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Janis Weis

Professor of Microbiology and Immunology

Genetic Regulation of Lyme Disease

Janis Weis


Molecular Biology Program


B.A. University of Kansas

Ph.D. University of Minnesota Medical School



We study the pathogenesis of Lyme disease; an infection caused by the tick-borne spirochete Borrelia burgdorferi that is responsible for 500,000 infections per year in the US.  A spectrum of disease symptoms and severity are observed in infected patients, with arthritis being one of the most common.  Using forward genetics we have identified host genes that regulate the severity of Lyme arthritis in inbred strains of mice. Upon infection with B. burgdorferi, C3H mice display severe disease while disease is mild in C57BL/6 mice. We have characterized numerous quantitative trait loci (QTL) that regulate the severity of Lyme arthritis. One of these, Bbaa2, identified the beta-glucuronidase gene (Gusb) as a major regulator of Lyme arthritis severity, with the defective allele resulting in accumulation of pro-arthritic glyclosaminoglycans in the joint tissue of infected mice.  Gusb polymorphism also regulates the severity of an autoimmune rheumatoid arthritis model, suggesting variant alleles should be considered risk factors and could serve as targets for treatments for Lyme and rheumatoid arthritis patients.

A second QTL, Bbaa1, includes the Type I interferon (IFN) gene cluster, of particular interest as Type I IFN expression precedes the development of Lyme arthritis in joint tissues of C3H mice and is observed in Lyme disease patients.  Positional cloning identified the Cdkn2a gene and its encoded protein, p19ARF, as the Bbaa1 regulator of IFNβ induced by B. burgdorferi.  Both siRNA silencing and overexpression of p19ARF confirmed the association.  p19ARF was found to act through parallel pathways involving the stabilization of the tumor suppressor p53 and sequestration of the transcriptional repressor BCL6. Our findings linking p19ARF regulation of p53 and BCL6 to the severity of IFNβ-induced Lyme arthritis in vivo reveal potential roles for p19ARF, p53, and BCL6 in Lyme disease and other IFN hyperproduction syndromes. Our studies further identified the muscle regulatory gene myostatin as a critical downstream mediator of Lyme arthritis development in mice, and point to additional therapeutic targets in arthritis development.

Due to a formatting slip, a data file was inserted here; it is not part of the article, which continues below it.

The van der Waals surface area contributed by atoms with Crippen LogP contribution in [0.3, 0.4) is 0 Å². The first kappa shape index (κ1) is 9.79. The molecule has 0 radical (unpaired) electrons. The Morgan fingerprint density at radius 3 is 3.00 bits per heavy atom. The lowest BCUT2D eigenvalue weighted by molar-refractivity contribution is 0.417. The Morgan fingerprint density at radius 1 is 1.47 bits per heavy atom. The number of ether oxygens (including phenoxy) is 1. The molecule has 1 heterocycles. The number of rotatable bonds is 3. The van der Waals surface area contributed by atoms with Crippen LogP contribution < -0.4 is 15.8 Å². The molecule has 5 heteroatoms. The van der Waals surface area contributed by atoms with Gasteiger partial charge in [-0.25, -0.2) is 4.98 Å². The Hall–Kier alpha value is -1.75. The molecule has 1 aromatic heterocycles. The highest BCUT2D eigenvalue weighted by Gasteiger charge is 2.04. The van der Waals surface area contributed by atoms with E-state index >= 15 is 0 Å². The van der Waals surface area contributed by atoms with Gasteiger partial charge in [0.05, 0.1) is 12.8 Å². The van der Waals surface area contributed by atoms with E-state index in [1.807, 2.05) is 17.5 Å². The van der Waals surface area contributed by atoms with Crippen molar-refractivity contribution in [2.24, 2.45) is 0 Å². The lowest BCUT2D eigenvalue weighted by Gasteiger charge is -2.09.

The heightened expression of the C3H allele of ARF in results in heightened expression of IFNβ and severe Lyme arthritis. ARF acts through p53 and BCL6 to upregulate IFNb in myeloid cells, resulting in in greater expression of the muscle regulatory protein myostatin in resident cells of the joint tissue. MSTN plays an unexpected role in Lyme arthritis development. 2022, PLoS Pathog 18(3): e1010365


We have also developed a model for one of the most troubling aspects of Lyme disease, the persistence of symptoms after what should have been an effective antibiotic regimen: post treatment Lyme disease syndrome (PTLDS).  We have discovered that arthritis is sustained by bystander activation of CD4+ and CD8+ T lymphocytes.  These T cells become a source of arthritis promoting IFNg, leading to inflammatory markers with striking similarity to those seen PTLDS patients. Bystander activated CD4+ and CD8+ bystander T cells from B. burgdorferi-infected mice display upregulated TLR2, which is central to their activation and promotion of arthritis.  We are working to characterize bystander-activated T cells through single cell expression profiling, with the goal of identifying unique T cell markers as potential targets for resolution of arthritis.